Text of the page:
During my time here in Kyrgyzstan, I have been interning at the Soros Foundation. The Soros Foundation operates around the world, including in the U.S. though it is known as the Open Society Foundations in other parts of the world. When I applied for my program, we chose whether we wanted to work with human rights and peace building or environment and sustainability. I chose the human rights track and was assigned an internship when I arrived in Bishkek. The Soros Foundation works with a variety of issues including education and youth, governance and accountability, health, rights and justice, and media and information. I am working in the media and information sector with the Freedom of Information Program. My work has mostly been focused on the Encouraging Diversity Through Media Project. This project is focused primarily on the development of media content about the cultural and ethnic diversity of Kyrgyzstan, strengthening the role of Kyrgyz media in constructive inter-ethnic dialogues, and providing improved access to information in different, especially minority, languages. Typically, I arrive at Soros at 2 pm and go over my assignment for the day with my supervisor. I then do my research and put what I find into a file for my supervisors to use in their work. My latest research was used during a training that Soros was involved in for journalists to educate them on how to report in a way that did not escalate conflicts and helped to diffuse them and promote peace instead.
The first project I worked on when I arrived in Kyrgyzstan was regarding the approaching switchover from analog to digital television. My first assignment was proof reading a document that provided recommendations for the promotion of a transparent, inclusive, and timely transition to digital broadcasting that respected the rights of citizens and current broadcasters. I found this very interesting because I can pretty vividly remember when the U.S. transitioned to digital broadcasting and the campaigns that were run on TV and on other forms of media to promote the change. Proofreading this document was also very educational for me because, although I had been through a switchover, I had never really understood the details of why it was happening or even necessary in the first place.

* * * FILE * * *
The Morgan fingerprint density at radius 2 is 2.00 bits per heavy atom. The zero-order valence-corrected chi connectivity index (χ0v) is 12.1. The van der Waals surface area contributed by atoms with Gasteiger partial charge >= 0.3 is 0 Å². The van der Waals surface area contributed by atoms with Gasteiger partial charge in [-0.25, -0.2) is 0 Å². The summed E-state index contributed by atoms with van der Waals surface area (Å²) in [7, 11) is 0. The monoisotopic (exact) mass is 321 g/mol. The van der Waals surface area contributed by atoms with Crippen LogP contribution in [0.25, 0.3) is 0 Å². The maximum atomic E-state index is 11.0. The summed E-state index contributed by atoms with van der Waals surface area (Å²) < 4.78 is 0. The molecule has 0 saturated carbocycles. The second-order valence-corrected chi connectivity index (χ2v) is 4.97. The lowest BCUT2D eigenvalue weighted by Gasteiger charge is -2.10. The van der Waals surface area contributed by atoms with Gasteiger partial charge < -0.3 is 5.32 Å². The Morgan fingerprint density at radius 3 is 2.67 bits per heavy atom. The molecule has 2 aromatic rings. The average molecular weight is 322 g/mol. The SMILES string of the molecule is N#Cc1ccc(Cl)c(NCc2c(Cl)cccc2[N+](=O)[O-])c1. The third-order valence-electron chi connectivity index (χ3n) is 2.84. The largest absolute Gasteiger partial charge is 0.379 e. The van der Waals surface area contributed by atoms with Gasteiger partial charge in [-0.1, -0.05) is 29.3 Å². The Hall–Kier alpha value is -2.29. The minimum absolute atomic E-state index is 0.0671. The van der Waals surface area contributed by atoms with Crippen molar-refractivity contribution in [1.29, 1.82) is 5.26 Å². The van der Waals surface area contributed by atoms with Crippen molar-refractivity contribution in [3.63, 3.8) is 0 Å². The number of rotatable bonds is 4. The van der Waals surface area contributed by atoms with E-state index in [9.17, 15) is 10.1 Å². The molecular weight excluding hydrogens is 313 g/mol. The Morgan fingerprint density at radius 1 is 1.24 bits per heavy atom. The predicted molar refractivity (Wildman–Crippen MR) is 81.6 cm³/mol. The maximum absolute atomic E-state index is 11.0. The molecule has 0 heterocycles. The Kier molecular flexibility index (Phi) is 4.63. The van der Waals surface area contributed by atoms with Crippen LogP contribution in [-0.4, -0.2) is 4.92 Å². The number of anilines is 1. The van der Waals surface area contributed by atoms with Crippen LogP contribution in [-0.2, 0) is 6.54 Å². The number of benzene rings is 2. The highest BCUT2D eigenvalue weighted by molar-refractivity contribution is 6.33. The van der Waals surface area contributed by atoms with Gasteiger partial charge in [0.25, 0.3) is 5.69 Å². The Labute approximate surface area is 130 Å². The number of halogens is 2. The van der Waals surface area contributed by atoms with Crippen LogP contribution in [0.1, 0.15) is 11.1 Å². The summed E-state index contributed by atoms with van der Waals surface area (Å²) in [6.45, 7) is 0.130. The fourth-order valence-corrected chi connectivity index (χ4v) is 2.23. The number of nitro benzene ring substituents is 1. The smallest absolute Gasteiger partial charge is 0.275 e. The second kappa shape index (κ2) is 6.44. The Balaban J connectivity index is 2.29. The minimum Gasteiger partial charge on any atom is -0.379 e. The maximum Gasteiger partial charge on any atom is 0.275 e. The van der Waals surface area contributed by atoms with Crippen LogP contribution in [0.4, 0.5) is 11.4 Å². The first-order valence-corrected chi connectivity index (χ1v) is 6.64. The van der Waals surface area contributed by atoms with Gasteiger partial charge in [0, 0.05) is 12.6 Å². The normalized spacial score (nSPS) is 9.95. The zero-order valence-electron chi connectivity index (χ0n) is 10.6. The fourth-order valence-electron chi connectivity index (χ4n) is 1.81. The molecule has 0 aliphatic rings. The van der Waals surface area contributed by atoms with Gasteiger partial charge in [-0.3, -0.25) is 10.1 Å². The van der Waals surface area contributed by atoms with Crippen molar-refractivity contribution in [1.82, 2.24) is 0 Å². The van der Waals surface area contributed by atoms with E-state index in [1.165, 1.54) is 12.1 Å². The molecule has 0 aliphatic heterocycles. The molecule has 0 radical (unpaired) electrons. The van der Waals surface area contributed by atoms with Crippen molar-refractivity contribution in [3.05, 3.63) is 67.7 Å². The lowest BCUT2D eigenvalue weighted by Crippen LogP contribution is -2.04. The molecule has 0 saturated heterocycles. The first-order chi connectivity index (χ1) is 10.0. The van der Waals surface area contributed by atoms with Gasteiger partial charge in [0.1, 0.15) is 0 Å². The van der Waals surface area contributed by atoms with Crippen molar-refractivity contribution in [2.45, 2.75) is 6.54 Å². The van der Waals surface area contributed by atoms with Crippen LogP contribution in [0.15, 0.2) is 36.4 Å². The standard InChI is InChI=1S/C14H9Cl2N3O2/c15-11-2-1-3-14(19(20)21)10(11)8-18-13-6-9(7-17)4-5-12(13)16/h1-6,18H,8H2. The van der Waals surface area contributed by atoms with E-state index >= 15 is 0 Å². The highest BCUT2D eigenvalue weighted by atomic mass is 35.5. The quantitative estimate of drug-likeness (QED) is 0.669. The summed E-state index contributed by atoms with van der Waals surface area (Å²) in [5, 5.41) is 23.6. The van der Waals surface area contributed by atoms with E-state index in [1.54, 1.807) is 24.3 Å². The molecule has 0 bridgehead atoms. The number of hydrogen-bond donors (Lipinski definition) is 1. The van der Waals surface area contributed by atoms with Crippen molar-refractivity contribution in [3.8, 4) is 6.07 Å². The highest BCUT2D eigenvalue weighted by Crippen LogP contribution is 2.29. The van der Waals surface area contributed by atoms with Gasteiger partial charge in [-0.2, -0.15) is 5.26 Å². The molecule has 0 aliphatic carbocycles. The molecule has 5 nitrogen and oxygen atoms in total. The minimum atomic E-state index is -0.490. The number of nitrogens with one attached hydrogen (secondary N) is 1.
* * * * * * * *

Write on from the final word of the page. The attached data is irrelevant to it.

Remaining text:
My other project has been researching the best practices for using media in post conflict resolution and to promote peace and diversity. In 2010, there were violent ethnic clashes between the Uzbeks and Kyrgyz in the south of Kyrgyzstan primarily in the cities of Osh and Jalal-Abad. The Soros Foundation has been doing work in different areas to help repair relations between these two ethnic groups. During my second week at my internship I attended a conference that my supervisors were participating in. The conference was titled “Civil Identity: Unity in Diversity. The Role of Media, Government and Society.” The conference had presenters from different NGOs who were working on media projects to promote diversity. These projects included funding local independent stations, running youth groups, and putting out different publications espousing peace. I am possibly the most technologically challenged person I know, so up until this point, I had never really acknowledged the benefits that media programs can have. I have come to find this topic fascinating and I am doing my final research paper for my seminar class here in Kyrgyzstan on it as well. Since I am starting my senior year this fall, I have been thinking more and more about what I am passionate about and what I find interesting and how I can make a living from it. Before this internship, I would have classified working in any sort of media related job as boring and constraining. Because of my experience at Soros, I have realized that there is a very human element to media relations that I find fascinating. It is all about learning how people think and figuring out the best way to reach them. I have no idea what the future has in store for me after I graduate, but I now have a whole new path that I can follow.